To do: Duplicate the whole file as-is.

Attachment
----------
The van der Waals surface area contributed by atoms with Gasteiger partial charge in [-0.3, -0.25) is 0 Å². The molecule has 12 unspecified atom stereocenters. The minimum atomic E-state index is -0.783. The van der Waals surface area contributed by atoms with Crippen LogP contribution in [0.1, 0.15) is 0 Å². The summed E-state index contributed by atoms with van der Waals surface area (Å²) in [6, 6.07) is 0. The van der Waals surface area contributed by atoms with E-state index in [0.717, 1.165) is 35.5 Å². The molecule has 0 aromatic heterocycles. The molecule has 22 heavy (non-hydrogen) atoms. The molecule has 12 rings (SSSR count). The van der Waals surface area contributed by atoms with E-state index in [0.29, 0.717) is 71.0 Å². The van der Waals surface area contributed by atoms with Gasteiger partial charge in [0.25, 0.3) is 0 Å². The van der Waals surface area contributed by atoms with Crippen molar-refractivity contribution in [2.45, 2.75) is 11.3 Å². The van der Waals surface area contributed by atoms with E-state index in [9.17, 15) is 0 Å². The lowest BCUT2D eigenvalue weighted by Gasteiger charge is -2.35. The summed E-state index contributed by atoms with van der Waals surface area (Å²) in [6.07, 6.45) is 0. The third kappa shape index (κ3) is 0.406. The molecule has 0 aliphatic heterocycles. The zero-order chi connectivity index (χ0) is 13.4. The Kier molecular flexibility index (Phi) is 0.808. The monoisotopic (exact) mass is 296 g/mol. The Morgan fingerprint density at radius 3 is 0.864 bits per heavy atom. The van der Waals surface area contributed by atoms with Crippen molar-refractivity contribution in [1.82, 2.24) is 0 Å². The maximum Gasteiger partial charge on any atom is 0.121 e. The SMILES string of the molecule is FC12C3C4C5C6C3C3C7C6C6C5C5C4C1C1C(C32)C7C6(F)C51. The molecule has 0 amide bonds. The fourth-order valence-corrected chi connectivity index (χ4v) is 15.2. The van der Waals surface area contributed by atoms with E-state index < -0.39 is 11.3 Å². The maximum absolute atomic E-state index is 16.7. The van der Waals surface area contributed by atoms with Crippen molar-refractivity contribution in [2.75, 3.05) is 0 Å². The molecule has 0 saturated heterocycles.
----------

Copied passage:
The van der Waals surface area contributed by atoms with Gasteiger partial charge in [-0.3, -0.25) is 0 Å². The molecule has 12 unspecified atom stereocenters. The minimum atomic E-state index is -0.783. The van der Waals surface area contributed by atoms with Crippen LogP contribution in [0.1, 0.15) is 0 Å². The summed E-state index contributed by atoms with van der Waals surface area (Å²) in [6, 6.07) is 0. The van der Waals surface area contributed by atoms with E-state index in [0.717, 1.165) is 35.5 Å². The molecule has 0 aromatic heterocycles. The molecule has 22 heavy (non-hydrogen) atoms. The molecule has 12 rings (SSSR count). The van der Waals surface area contributed by atoms with E-state index in [0.29, 0.717) is 71.0 Å². The van der Waals surface area contributed by atoms with Gasteiger partial charge in [0.25, 0.3) is 0 Å². The van der Waals surface area contributed by atoms with Crippen molar-refractivity contribution in [2.45, 2.75) is 11.3 Å². The van der Waals surface area contributed by atoms with E-state index in [9.17, 15) is 0 Å². The lowest BCUT2D eigenvalue weighted by Gasteiger charge is -2.35. The summed E-state index contributed by atoms with van der Waals surface area (Å²) in [6.07, 6.45) is 0. The third kappa shape index (κ3) is 0.406. The molecule has 0 aliphatic heterocycles. The zero-order chi connectivity index (χ0) is 13.4. The Kier molecular flexibility index (Phi) is 0.808. The monoisotopic (exact) mass is 296 g/mol. The Morgan fingerprint density at radius 3 is 0.864 bits per heavy atom. The van der Waals surface area contributed by atoms with Crippen molar-refractivity contribution in [1.82, 2.24) is 0 Å². The maximum Gasteiger partial charge on any atom is 0.121 e. The SMILES string of the molecule is FC12C3C4C5C6C3C3C7C6C6C5C5C4C1C1C(C32)C7C6(F)C51. The molecule has 0 amide bonds. The fourth-order valence-corrected chi connectivity index (χ4v) is 15.2. The van der Waals surface area contributed by atoms with E-state index < -0.39 is 11.3 Å². The maximum absolute atomic E-state index is 16.7. The van der Waals surface area contributed by atoms with Crippen molar-refractivity contribution in [2.75, 3.05) is 0 Å². The molecule has 0 saturated heterocycles.